As you can probably tell, I’m a bit of a fan of blogging (or connective writing, to borrow a phrase from Will Richardson) During 2011, our school had the opportunity to apply for an AGQTP grant. Overall though, I’m happy with the progress we made with our own blogging this year. Getting to Know Your Blog: A Beginner’s How-To-Guide I have had the pleasure of working with the Kauai Pacific School and Martin J. Gottlieb Day School faculty this past month in getting started with classroom blogs. The familiarity of reading and writing in a blog platform varies tremendously. I found it very helpful to start out with a brief overview of the architecture and vocabulary of a blog. Establishing common vocabulary As I am continuing to support individual teachers and administrators in getting started with creating and maintaining their classroom or their own professional blog, it was time to create a comprehensive How-To-Guide. You can directly download the entire How-To-Guide- Getting to Know Your Blog here as a .pdf file.
A Step by Step Guide on how to: login to your Dashboard add a postadd a pageedit a post or a pageadd and organize links add and arrange widgets on your sidebarinsert images on your WordPress platform based blog. Difference between POSTS & PAGES (from WordPress Support) Posts Pages Login to your Dashboard Like this: What’s the big deal about Blogging. August 3, 2012 by tomwhitby A short time ago I attended a meeting where members of a college English department were doing a presentation to the faculty about their writing program. As I listened to about a 30-minute presentation of the types of writing required by this program, it became obvious to me that two words in this presentation of a college writing program were never uttered.
They were two words that as an educator I come in contact with almost every day. Two words that have changed the way information is exchanged. The two words, never mentioned, have transformed the publishing industry. The two words have revolutionized journalism. These two words have moved authentic learning to the fore in writing classes across the country, or rather the world. I was a reluctant blogger. As an educator I believe kids should be introduced to blogging early. As an educator I believe educators should be blogging. As an educator I believe that administrators should be blogging. Like this:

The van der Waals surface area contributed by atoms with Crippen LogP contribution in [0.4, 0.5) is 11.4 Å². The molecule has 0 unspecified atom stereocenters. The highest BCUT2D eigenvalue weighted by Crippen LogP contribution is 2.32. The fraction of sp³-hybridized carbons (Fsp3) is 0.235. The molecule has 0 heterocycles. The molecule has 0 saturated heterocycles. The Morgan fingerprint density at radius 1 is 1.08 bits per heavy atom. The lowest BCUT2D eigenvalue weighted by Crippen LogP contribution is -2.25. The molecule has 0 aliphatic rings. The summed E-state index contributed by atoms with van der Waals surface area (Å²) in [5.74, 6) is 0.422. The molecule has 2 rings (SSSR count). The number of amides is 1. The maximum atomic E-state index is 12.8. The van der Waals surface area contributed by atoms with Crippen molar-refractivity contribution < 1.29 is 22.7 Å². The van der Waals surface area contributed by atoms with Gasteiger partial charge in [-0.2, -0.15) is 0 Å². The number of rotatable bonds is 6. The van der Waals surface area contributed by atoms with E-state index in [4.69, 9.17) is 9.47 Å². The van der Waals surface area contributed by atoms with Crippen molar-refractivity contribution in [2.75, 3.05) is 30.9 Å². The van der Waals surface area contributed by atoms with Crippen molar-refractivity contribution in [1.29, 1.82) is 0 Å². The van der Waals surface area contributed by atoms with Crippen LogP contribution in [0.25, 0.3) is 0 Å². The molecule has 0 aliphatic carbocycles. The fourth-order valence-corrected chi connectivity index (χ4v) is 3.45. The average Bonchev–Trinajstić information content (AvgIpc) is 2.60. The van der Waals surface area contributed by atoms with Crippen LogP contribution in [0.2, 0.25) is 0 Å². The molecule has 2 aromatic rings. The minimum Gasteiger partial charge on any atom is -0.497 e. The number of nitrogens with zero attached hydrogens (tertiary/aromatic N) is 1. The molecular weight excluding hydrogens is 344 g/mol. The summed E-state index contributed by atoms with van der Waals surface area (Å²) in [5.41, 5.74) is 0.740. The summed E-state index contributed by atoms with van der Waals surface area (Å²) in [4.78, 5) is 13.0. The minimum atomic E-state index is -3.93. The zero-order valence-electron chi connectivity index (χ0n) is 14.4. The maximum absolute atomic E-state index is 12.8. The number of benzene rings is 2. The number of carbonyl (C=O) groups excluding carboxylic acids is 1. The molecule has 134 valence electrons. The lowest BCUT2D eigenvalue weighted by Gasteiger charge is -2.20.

Easy Group Blogging With Posterous Spaces. Writing Blogs. Blogging With Students. Blogging with Students. Name: Blogging with Students Binder ID: 124251 I wanted to share this LiveBinder with you - Blogging with Students - Embed Options Name: Blogging with Students Binder ID: 124251 I wanted to share this LiveBinder with you - Blogging with Students - Embed Options. Blogging In School; 3Ps. I have met several teachers and schools who have tried their hand at blogging with pupils . Often, sadly to say, unsuccessfully.
Listening to these teachers and what they have to say about their blogging experiences, leads me to believe that to successfully start blogging in a school, there needs to be 3 Ps in place. The first of these ‘P’s is purpose. There needs to be a purpose for the blogging. It simply does not work if you just want to try it out to see how it works. There really does need to be a purpose and that purpose needs not to be a purpose for you as a teacher or school but a purpose for the pupils. So what purpose could you have? Are you going to have a class blog or individual pupil blogs? If you decide to have a class blog, then you may have to accept that some pupils may contribute more than others and the purpose of the blog will have to be clear to all your pupils.
The second P, I’d say would be people. The third P would be platform. May be not. Keyboard quote. Why your students should write online. Internet Catalogue. Administrator.